Frequently asked question regarding CAT5, CAT5e, CAT6, CAT7 and CAT7a

To help our customers understand CAT5 and CAT5e specifications this document is a comparison between Category 5, Category 5E, Category 6 and Category. X-multiple connectors are manufactured to work with CAT5 and CAT5e and the emerging CAT6.

This Comparison between CAT5, CAT5e, CAT6, CAT7 is in the context of the 100-ohm UTP (Unshielded Twisted Pair) type of cable used for Ethernet wiring. CATx is an abbreviation for the category number that defines the performance of building telecommunications cabling as outlined by the Electronic Industries Association (EIA) standards. 

UTP cabling has become the cable structure of most companies because it was easier to install and less expensive. UTP CAT3 and CAT4 were used for a quite limited time since the emergence of 100Base-TX networks resulted in a quick change over to CAT5. The current increase of use of gigabit (1000Base-TX) Ethernet LANs created a need for another specification which is CAT6. CAT5e. CAT5e is now being superseded by CAT6 cable and there is a developing standard for CAT7. Xmultiple connectors are designed to work with the emerging CAT6 with most of our product line series. Listed below are specifications of the different CATx categories in use today.

Specifications for Cat3, Cat4, Cat5, Cat5e, Cat6, and Cat7 

CategoryType   Spectral   R/W LengthLAN Applications Notes   
CAT3UTP16MHz100m10Base-T,   4Mbps For   telephone 
CAT4UTP20MHz100m16Mbps   Rare
CAT5UTP100MHz100m100Base-T,   ATM, CDDILAN   Use
CAT5eUTP100MHz100m100Base-TLAN   Use
CAT6UTP250MHz100m Emerging
CAT7ScTP600MHz100m  Emerging

CAT5 and CAT5e are almost the same. The CAT5e specification includes some additional limits over the CAT5 specification. The reality therefore is the CAT5 is in fact CAT5e. It just not certified as such. Below is a comparison of the extra specifications.

CAT5,   CAT5e, and CAT6 UTP (Solid Cable) Specifications Comparison
 Category   5 Category   5e Category   6
Frequency100   MHz 100   MHz 250   MHz 
Return   Loss (Min. at 100MHz)16.0   dB20.1   dB20.1   dB
Characteristic   Impedance100   ohms ± 15%100   ohms ± 15%100   ohms ± 15%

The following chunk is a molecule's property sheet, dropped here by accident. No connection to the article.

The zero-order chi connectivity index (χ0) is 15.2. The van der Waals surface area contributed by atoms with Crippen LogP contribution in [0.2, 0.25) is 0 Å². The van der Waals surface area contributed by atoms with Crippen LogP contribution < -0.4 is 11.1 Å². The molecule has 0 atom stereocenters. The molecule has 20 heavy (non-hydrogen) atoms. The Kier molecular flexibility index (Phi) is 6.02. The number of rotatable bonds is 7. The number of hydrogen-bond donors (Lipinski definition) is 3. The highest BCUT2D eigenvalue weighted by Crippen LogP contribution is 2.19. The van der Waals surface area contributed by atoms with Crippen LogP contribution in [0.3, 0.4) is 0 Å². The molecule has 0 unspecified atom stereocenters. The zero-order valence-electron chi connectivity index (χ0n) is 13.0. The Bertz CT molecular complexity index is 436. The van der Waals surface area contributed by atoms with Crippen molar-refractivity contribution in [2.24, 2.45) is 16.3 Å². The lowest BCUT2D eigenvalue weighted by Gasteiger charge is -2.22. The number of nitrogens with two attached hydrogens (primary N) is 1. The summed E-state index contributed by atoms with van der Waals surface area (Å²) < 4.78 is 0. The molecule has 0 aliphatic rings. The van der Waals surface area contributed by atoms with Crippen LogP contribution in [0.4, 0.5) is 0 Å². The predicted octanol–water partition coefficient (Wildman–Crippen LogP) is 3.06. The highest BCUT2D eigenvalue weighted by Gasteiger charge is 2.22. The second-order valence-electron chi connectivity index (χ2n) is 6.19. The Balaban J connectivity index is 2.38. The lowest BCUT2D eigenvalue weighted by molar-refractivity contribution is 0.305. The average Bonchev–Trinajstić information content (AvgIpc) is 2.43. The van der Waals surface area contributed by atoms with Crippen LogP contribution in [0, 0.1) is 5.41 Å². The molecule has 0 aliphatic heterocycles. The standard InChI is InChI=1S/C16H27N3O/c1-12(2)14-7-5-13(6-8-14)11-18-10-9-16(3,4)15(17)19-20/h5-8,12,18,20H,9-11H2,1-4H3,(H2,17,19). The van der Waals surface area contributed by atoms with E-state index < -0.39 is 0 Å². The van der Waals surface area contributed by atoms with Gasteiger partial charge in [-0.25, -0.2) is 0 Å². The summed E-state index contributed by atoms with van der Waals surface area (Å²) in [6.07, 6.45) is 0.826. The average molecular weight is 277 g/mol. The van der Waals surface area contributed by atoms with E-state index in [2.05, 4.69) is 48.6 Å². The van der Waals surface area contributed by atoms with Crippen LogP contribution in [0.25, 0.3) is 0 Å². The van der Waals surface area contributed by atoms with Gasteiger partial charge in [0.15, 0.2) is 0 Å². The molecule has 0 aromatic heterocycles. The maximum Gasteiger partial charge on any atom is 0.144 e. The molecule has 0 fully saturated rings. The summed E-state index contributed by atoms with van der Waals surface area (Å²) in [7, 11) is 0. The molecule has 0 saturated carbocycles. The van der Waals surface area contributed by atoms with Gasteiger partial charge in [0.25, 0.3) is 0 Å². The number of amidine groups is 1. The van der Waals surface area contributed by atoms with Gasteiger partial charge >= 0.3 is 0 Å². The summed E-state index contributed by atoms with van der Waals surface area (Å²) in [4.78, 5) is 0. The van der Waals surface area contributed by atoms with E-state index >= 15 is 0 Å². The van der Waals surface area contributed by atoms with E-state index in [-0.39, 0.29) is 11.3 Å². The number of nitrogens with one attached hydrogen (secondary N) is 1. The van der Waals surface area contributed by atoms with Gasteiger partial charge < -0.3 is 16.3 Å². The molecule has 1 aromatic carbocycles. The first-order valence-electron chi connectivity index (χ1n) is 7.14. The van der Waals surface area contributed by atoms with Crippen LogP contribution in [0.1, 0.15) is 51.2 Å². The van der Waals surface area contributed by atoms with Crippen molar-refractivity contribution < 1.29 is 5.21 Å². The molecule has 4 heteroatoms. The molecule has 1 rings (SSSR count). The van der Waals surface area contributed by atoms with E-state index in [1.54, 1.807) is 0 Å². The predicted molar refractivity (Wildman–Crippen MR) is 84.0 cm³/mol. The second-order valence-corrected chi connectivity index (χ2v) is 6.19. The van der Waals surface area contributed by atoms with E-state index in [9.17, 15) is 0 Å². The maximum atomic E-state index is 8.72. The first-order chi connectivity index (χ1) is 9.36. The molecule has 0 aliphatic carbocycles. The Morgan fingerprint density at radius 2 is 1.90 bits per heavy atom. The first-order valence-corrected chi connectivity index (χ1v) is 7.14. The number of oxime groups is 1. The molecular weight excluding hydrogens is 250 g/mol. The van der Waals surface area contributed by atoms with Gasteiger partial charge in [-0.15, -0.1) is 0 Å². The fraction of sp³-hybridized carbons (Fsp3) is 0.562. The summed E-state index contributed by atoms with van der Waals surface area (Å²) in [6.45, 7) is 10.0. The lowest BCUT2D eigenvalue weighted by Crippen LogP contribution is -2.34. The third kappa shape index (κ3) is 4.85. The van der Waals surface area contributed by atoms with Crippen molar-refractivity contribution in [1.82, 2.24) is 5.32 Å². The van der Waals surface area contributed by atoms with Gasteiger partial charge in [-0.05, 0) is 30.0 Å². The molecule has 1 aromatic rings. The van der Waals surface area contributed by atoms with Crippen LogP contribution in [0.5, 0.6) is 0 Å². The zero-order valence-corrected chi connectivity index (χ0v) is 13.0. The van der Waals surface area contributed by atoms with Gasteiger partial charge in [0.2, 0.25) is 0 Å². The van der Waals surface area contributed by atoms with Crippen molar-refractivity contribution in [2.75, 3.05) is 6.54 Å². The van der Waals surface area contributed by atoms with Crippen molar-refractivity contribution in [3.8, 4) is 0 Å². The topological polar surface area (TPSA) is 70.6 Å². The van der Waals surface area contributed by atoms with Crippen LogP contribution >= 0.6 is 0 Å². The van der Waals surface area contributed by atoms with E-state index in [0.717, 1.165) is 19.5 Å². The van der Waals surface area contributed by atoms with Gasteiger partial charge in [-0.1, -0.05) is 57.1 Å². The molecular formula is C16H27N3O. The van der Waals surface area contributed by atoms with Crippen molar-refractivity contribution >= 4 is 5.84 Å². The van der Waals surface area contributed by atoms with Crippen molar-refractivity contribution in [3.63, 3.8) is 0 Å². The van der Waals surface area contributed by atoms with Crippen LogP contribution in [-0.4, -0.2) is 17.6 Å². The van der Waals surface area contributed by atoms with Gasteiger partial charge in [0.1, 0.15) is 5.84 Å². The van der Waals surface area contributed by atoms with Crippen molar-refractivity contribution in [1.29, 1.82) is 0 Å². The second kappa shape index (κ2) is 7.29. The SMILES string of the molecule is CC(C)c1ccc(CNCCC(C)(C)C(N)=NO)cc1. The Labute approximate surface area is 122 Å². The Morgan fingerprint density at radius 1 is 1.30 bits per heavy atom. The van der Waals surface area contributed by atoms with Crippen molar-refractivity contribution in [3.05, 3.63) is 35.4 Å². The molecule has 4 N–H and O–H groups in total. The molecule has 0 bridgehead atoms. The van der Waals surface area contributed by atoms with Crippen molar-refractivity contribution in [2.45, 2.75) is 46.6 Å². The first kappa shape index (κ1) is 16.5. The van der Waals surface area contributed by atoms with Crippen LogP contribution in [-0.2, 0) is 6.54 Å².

Attenuation   (Min. at 100 MHz)22   dB22   dB19.8   dB
Next   (Min. at 100MHz)32.3   dB35.3   dB44.3   dB
PS-Next   (Min. at 100MHz)no   specification32.3   dB42.3   dB
ELFEXT   (Min. at 100 MHz)no   specification23.8   dB27.8   dB
PS-ELFEXT   (Min. at 100 MHz)no   specification20.8   dB24.8   dB
Delay   Skew (Max. per 100 m)no   specification45   ns45   ns


CAT6 & CAT6a Strict Specifications with More Stringent Cross-talk and System Noise Features.

Category 6 cable, commonly referred to as Cat-6, is a cable standard for Gigabit Ethernet and other network protocols that is backward compatible with the Category 5/5e and Category 3 cable standards. Cat-6 features more stringent specifications for cross-talk and system noise. The cable standard provides performance of up to 250 MHz and is suitable for 10BASE-T / 100BASE-TX and 1000BASE-T / 1000BASE-TX (Gigabit Ethernet). 

The cable contains four twisted copper wire pairs. This is the same as CAT5 and CAT5e copper cable standards. Cat-6 is also made with 23-gauge wire, however this is not a requirement. The ANSI/TIA-568-B.2-1 specification indicates the cable may be made with 22 to 24 AWG wire. For local area network patch cables, Cat-6 is normally terminated with 8P8C modular connectors. The modular connectors are the RJ-45" electrical connectors manufactured by Xmultiple and other connector companies. Cat-6 RJ45 connectors are made to higher standards with improved gold plating and higher performance design of contact pins alignment which reduce noise caused by cross-talk and system interference. Attenuation, NEXT (Near End Cross-talk), and PS NEXT (Power Sum NEXT) are all significantly lower when compared to Cat-5/5e. There is one problem with Cat-6 cables which is they are larger and increase size. Therefore, they are more difficult to attach to 8P8C connectors without a special modular piece. They are technically not standard compliant if they do not insert into a RJ45 connector. The maximum allowed length of a Cat-6 cable is 100 meters (330 ft.) when used for 10/100/1000baseT and 55 meters (180 ft.) when used for 10GbaseT.

CAT7 Strict Specifications for Cross-talk

Category 7 cable (Cat7), (ISO/IEC 11801:2002 category 7/class F), is a cable standard for Ethernet and other interconnect technologies. CAT 7 is backwards compatible with traditional Cat5 and Cat6 Ethernet. Cat7 features even more strict specifications for cross-talk and system noise than Cat6. Shielding has been added for individual wire pairs on the Category 7 cable. 

Cat7 has been designed as a standard for Gigabit Ethernet over 100m of copper cabling the cable contains four twisted copper wire pairs, just like the earlier standards. Cat7 can be terminated either with 8P8C compatible GG45 electrical connectors which incorporate the 8P8C standard or with TERA connectors. When combined with GG45 or TERA connectors, Cat7 cable is rated for transmission frequencies of up to 600 MHz Xmultiple's UltraJAX connectors are designed specifically for these high speeds with not contact pins and a printed circuit board with contact pads integrated into the RJ45 style housing.

CAT7a For Frequencies up to 1000MHz

Category 7a which is also commonly referred to as Augmented Category 7, operates at frequencies up to 1000 MHz CAT7a is designed for multiple applications in a single cable including 40 Gigabit Ethernet, 100 Gigabit Ethernet, and CATV (862 MHz). [1][2][3). Test results have shown 40 Gigabit Ethernet will work up to 50 meters and 100 Gigabit Ethernet is possible up to 15 meters. Small form factor pluggable products are available by Xmultiple in both copper and fiber optics for the 40GB and 100 GB applications.